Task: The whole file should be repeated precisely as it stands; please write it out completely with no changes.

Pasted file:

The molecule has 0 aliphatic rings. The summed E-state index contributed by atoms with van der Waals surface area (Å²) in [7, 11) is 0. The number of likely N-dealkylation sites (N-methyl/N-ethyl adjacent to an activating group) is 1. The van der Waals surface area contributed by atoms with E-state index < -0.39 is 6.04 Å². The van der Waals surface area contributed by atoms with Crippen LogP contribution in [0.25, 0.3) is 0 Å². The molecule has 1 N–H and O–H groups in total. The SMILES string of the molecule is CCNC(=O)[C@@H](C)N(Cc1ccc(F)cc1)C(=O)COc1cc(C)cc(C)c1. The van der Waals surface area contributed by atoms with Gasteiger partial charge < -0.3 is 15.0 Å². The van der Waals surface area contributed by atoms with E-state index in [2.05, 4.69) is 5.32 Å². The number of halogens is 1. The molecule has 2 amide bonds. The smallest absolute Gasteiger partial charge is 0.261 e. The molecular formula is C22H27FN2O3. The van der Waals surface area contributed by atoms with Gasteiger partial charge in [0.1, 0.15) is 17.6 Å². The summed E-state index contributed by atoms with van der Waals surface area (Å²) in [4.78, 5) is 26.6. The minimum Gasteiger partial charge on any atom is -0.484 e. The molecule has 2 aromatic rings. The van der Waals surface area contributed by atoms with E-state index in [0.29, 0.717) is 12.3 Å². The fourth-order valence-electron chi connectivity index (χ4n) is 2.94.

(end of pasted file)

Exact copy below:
The molecule has 0 aliphatic rings. The summed E-state index contributed by atoms with van der Waals surface area (Å²) in [7, 11) is 0. The number of likely N-dealkylation sites (N-methyl/N-ethyl adjacent to an activating group) is 1. The van der Waals surface area contributed by atoms with E-state index < -0.39 is 6.04 Å². The van der Waals surface area contributed by atoms with Crippen LogP contribution in [0.25, 0.3) is 0 Å². The molecule has 1 N–H and O–H groups in total. The SMILES string of the molecule is CCNC(=O)[C@@H](C)N(Cc1ccc(F)cc1)C(=O)COc1cc(C)cc(C)c1. The van der Waals surface area contributed by atoms with Gasteiger partial charge < -0.3 is 15.0 Å². The van der Waals surface area contributed by atoms with E-state index in [2.05, 4.69) is 5.32 Å². The number of halogens is 1. The molecule has 2 amide bonds. The smallest absolute Gasteiger partial charge is 0.261 e. The molecular formula is C22H27FN2O3. The van der Waals surface area contributed by atoms with Gasteiger partial charge in [0.1, 0.15) is 17.6 Å². The summed E-state index contributed by atoms with van der Waals surface area (Å²) in [4.78, 5) is 26.6. The minimum Gasteiger partial charge on any atom is -0.484 e. The molecule has 2 aromatic rings. The van der Waals surface area contributed by atoms with E-state index in [0.29, 0.717) is 12.3 Å². The fourth-order valence-electron chi connectivity index (χ4n) is 2.94.